Fast-forward several years, and in 2014, I returned to my undergraduate alma mater, The University of Maryland Eastern-Shore, as a faculty member in an HBCU graduate program. After a grueling job search, looking to find a home where my teaching and research interests would be well aligned with the institution’s mission, I was delighted to return to the very place where my postsecondary educational journey began. I returned with high hopes to do what I could to make my institution a better place—to give back to it what it had given to me, especially through my research in the area of doctoral education.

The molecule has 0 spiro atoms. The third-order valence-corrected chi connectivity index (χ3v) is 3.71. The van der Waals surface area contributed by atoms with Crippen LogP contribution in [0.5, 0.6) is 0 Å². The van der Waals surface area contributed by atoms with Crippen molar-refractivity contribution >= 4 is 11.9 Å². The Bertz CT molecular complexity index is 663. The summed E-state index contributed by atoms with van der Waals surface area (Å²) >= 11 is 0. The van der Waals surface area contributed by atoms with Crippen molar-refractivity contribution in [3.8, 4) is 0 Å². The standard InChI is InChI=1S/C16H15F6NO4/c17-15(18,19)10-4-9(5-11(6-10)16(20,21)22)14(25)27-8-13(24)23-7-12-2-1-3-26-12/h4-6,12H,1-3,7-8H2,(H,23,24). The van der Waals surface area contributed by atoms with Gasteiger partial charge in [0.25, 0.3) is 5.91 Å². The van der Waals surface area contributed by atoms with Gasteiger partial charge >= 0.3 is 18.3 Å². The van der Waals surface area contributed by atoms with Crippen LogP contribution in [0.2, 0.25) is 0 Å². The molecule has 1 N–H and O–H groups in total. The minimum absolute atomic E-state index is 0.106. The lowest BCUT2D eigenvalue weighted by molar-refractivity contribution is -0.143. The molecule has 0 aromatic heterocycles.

However, I couldn’t help thinking about my previous conversation with my peer regarding whether I would consider returning to an HBCU as a faculty member. To reflect in deeper analysis about my return and contribution, I participated in several conversations with my faculty colleagues to get a sense of their perspectives regarding what affects their ability to transform the future success of HBCUs. Many of the conversations related to the findings of the Penn Center for Minority Serving Institution’s report titled, The Changing Face of Historically Black Colleges and Universities, including: workload, salaries, and the lack of shared governance.